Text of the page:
A recent jaunt on the San Francisco Municipal railway (MUNI) at rush hour on a Thursday provided a little peek into a stranger’s life.
Tardy for dinner, I awaited the MUNI at 16th and Church; restlessly updating the train status page on my phone as if it would somehow speed things up. I finally boarded the train and crammed myself between some hipsters and business fellows. I knew it was indeed a rush hour voyage as I had human contact on every side. Standing there, I recognized how fortunate I was to be able to see and breathe above the masses.
From my vantage point I noticed, squeezed into the front window seat with extraordinarily limited leg space and an American sized passenger in the accompanying aisle seat, a journaler. A young lady impressively and carefully writing in a journal while packed into a herky, jerky cesspool of grumpy nine-to-fivers, loud talkers, hobos, and the rest of us.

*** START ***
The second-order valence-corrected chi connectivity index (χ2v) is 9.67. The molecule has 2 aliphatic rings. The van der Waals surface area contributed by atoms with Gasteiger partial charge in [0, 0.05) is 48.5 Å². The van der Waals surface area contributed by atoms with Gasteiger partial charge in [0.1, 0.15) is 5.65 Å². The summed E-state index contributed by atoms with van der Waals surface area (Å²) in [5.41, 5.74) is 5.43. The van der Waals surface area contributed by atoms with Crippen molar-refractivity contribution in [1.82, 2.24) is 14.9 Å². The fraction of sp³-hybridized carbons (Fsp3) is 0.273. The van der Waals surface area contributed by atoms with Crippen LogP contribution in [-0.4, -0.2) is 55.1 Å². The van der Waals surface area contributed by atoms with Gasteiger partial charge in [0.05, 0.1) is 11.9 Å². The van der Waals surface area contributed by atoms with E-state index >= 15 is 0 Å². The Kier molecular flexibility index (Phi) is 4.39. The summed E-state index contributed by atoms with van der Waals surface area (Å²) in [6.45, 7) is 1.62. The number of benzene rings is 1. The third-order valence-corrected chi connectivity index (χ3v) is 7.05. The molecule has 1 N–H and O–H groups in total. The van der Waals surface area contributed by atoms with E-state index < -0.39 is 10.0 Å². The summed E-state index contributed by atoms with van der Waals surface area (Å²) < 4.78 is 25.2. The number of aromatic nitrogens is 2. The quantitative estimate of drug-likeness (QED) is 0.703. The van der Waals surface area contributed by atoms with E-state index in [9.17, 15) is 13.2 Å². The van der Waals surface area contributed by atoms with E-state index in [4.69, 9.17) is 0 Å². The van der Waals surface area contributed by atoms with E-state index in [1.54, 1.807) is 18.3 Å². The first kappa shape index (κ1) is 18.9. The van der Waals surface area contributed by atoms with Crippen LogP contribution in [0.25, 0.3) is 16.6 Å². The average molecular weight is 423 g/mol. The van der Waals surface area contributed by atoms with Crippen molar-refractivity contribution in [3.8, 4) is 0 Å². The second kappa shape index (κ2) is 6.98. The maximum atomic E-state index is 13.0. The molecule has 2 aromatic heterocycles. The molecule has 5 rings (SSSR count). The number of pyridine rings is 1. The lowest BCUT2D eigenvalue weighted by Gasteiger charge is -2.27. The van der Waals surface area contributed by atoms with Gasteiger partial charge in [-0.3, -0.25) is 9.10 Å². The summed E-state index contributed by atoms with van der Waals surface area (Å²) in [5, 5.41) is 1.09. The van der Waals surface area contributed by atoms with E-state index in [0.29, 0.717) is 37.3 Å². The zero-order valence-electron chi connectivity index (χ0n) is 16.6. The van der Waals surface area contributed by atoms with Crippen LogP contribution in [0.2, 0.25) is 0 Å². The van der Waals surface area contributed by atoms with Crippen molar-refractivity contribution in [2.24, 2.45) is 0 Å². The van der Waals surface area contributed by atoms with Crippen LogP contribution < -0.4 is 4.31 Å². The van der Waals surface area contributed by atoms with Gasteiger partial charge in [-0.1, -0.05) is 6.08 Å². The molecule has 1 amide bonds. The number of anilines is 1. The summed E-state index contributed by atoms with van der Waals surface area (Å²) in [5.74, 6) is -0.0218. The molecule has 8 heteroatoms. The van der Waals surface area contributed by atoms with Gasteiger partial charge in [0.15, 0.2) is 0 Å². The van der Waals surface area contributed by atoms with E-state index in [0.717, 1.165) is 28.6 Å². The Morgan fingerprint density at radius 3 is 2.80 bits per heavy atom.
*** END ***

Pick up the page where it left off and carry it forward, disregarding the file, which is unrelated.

I couldn’t read what she was writing in her pint size journal and she was using a mechanical pencil; the softness of which made distance reading impossible (Aside: hotter commodity: the mechanical pencil market circa 6th grade or real estate circa ’05? Tough). My appetite for hot gossip on the stranger’s life was clearly not going to be satiated due to the limiting factor of pencil. However, atop her journal page, distinctly written in black ink, was the only legible piece of this entry:
This incredibly basic header – a conjugate and infant-level adjective – declared everything I could ever need to know about this stranger. In ink, at the top of her blank and open page – as if daring the empty page and ensuing pencil writing to change that permanent fact – the proverbial decision to be happy had been made.
What else really matters?